How Can I Help the Homeless?

With homelessness at an epidemic level and with the cold weather setting in, people are regularly asking

  • What can I do?
  • What do I do?

The issues are large and complex and these don't solve every situation that might come your way, but can hopefully frame how to be better prepared when the opportunity arises.


It's no small thing to take a moment and pray because this is so much more than a transaction of information and resources.  This is God approaching me to teach me and show me things.  This is more than just doing something and feeling good about myself.  This is an opportunity to encounter God in the life of another who has experienced things I might never even consider or fathom.  And so, before we speak or act, consider praying.  This doesn't mean some big, elaborate, lengthy prayer, but instead can simply sound like,

  • "God, what can I do?'"
  • "God, how do you want me to help in this situation?"
  • "God show me the way forward here"


As important as asking God what to say and do, is learning to ask the person, “What do you need?” Jesus regularly asked “What is it you want?” Sure, it might have seemed obvious in many of those moments in the gospels, but Jesus is teaching us something about not making assumptions.  This is allowing the person to articulate their own desires and concerns.
This is about learning to extend a listening ear, to hear the struggles, extending patience to the long story.  This about learning to extend understanding and empathy. This means we stop making assumptions about what has led them to the situation they find themselves in. This is about remembering that their struggle might have as much to do with systemic injustices and circumstances beyond their control, instead of assuming they have put themselves in this predicament. Lastly, but not least this is about extending grace.  We engage and ask, and the person might not appreciate our approach or our questions.  The temptation to frustration and even disdain might set in as we are met with opposition to our attempts at kindness.  Milton Vincent so poignantly helps us in those moments when he says, [this is a longer quote but it's worth slowing down to consider this]

Like nothing else could ever do, the gospel instills in me a heart for the downcast, the poverty-stricken, and those in need of physical mercies, especially when such persons are of the household of faith.

When I see persons who are materially poor, I instantly feel a kinship with them, for they are physically what I was spiritually when my heart was closed to Christ. Perhaps some of them are in their condition because of sin, but so was I. Perhaps they are unkind when I try to help them; but I, too, have been spiteful to God when He has sought to help me. Perhaps they are thankless and even abuse the kindness I show them, but how many times have I been thankless and used what God has given me to serve selfish ends?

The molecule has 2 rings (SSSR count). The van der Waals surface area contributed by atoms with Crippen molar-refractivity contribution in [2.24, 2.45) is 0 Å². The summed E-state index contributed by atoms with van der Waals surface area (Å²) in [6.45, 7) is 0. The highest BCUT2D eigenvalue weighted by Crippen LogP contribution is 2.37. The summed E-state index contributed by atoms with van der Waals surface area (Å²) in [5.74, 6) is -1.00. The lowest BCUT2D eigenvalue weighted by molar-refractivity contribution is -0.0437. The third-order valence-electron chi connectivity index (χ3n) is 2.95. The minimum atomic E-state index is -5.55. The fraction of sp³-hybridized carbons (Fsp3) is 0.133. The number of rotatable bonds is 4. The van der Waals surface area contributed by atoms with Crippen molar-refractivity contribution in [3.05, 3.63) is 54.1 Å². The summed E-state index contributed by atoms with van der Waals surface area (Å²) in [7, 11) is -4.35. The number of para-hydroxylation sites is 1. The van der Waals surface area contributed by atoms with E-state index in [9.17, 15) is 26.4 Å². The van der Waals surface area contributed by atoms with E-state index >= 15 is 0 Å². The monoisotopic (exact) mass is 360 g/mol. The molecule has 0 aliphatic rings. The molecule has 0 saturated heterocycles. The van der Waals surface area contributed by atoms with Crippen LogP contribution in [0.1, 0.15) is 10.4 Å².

Perhaps a poverty-stricken person will be blessed and changed as a result of some kindness I show them. If so, God be praised for His grace through me. But if the person walks away unchanged by my kindness, then I still rejoice over the opportunity to love as God loves. Perhaps the person will repent in time; but for now, my heart is chastened and made wiser by the tangible depiction of what I myself have done to God on numerous occasions.

The gospel reminds me daily of the spiritual poverty into which I was born and also of the staggering generosity of Christ towards me. Such reminders instill in me both a felt connection to the poor and a desire to show them the same generosity that has been lavished on me. When ministering to the poor with these motivations, I not only preach the gospel to them through word and deed, but I reenact the gospel to my own benefit as well.
— Milton Vincent, A Gospel Primer for Christians


OK, yeah, yeah, pray and extend but really, how can I help them?  Well, once you have figured out what help this person is seeking, remember that it might have been just listening, even seeing and acknowledging them, has done more than we know, here are a few websites and organizations that can provide help to those struggling through homelessness and joblessness.

  1. Bowery Mission and NY Rescue Mission - Both these missions have a multitude of services offered around the city including shelter, food and employment training.
  2. Coalition for the Homeless - This is the best place to look and be informed about where the shelters are close by, so we can then be prepared to point people to shelter when they need it.


The way of Jesus is an invitation into community and when we are faced with the struggles and trials of life, we are grateful for the care of the church, to walk with us, pray for and extend care and support to us.  This encounter with the person on the street or the subway is not just one where we can provide resources but also an invitation to relationship with others who want to extend more of this mercy and kindness in an ongoing way.  Don't miss the opportunity to invite them to your church or to a church close to where they are going and so allow this to be an opportunity for God’s hands to be extended in a sustained way.

This sounds more arduous and involved and indeed it is.  Certainly, there are going to be those moments on the train or on the way home from work when we overlook, walk by, or say nothing. But the hope is, that as we learn to see and step into these moments, we would learn to not only be better prepared to serve the person in need, but also see God in and through those who are asking for help around us.